The Pacific Combat Zone is a re-creation of a Pacific island battlefield, and includes a Quonset hut hospital, a PT boat and base, Japanese tank, palm trees, and machine gun placements. Re-enactments, called Living History exhibits, are held throughout the year. The Veterans' Walk of Honor and Memorial Wall can be found within the Memorial Courtyard.
On May 8, 1976, the 130th anniversary of the founding of Fredericksburg, the Japanese government gifted the museum with the Japanese Garden of Peace. The garden was designed by Taketora Saita as a replica of the private garden of Gensui The Marquis Tōgō (1848–1934), the main Imperial Japanese Navy commander in the Russo-Japanese War. Fleet Admiral Nimitz personally admired the Marquis Tōgō, having previously helped to establish a war memorial to the Japanese admiral.
The outdoor Plaza of the Presidents was dedicated on September 2, 1995, the 50th anniversary of Fleet Admiral Nimitz' acceptance of the Japanese Instrument of Surrender aboard the . The plaza is a tribute to the ten United States Presidents who served during World War II: Franklin D. Roosevelt (Commander in Chief), Harry S Truman (Commander in Chief), General of the Army Dwight D. Eisenhower (Army), John F. Kennedy (Navy), Lyndon B. Johnson (Navy), Richard Nixon (Navy), Gerald Ford (Navy), Jimmy Carter (Navy), Ronald Reagan (Army) and George H. W. Bush (Navy).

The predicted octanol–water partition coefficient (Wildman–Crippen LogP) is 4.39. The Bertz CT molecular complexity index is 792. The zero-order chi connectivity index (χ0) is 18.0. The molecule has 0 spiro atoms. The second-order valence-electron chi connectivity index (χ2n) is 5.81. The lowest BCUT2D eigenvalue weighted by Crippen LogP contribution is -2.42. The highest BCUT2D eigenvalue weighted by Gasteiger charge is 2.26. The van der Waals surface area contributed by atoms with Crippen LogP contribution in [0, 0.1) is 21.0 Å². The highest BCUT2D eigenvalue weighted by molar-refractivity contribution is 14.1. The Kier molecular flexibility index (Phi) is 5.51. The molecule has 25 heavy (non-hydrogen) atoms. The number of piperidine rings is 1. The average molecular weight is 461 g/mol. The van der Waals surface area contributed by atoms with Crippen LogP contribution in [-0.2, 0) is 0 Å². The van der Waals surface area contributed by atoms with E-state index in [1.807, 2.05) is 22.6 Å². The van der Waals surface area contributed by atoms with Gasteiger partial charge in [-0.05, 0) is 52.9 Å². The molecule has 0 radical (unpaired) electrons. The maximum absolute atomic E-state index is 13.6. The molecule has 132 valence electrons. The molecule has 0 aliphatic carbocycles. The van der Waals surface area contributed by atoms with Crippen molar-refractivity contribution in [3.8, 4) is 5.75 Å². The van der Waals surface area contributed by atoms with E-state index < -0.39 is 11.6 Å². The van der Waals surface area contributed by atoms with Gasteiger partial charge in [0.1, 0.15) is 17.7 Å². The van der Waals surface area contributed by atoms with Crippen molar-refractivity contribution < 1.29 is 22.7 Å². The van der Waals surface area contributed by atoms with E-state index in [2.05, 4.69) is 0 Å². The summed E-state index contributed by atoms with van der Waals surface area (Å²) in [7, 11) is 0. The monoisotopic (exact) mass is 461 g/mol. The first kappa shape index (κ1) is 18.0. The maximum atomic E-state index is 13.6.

George H.W. Bush cut the ribbon in 1991 for the $3 million gallery bearing his name. The George H.W. Bush Gallery is home to an I.J.N. Ko-hyoteki class midget submarine (which participated in the attack on Pearl Harbor), a Japanese Kawanishi N1K "Rex" floatplane, and an American North American B-25 Mitchell. In 1991, the land for the Bush Gallery was bought from H-E-B Grocery. Money for the gallery was privately raised in the 1990s through the efforts of finance chairman Lee Bass and a board that included baseball star Nolan Ryan and Ernest Angelo, a former mayor of Midland. Admission tickets cover both museums. In addition, the museum is currently home to the PT boat PT-309.
Bush later reflected that "terrifying experiences" of war helped him to become a man: "I have often wondered why me, why was I spared when others died."
On December 7, 2009 the museum hosted the Grand Re-Opening of the newly expanded George H. W. Bush Gallery where the second floor houses the Nimitz Education and Research Center. Former President George H. W. Bush his wife Barbara, along with Texas Governor Rick Perry, cut the ribbon. The ceremony was attended by survivors of the Attack on Pearl Harbor, and drew a crowd of 5,000 people.


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  • +1 830-997-4379
  • 340 E Main St
  • 9AM-5PM daily except Thanksgiving and Christmas

National Museum of the Pacific War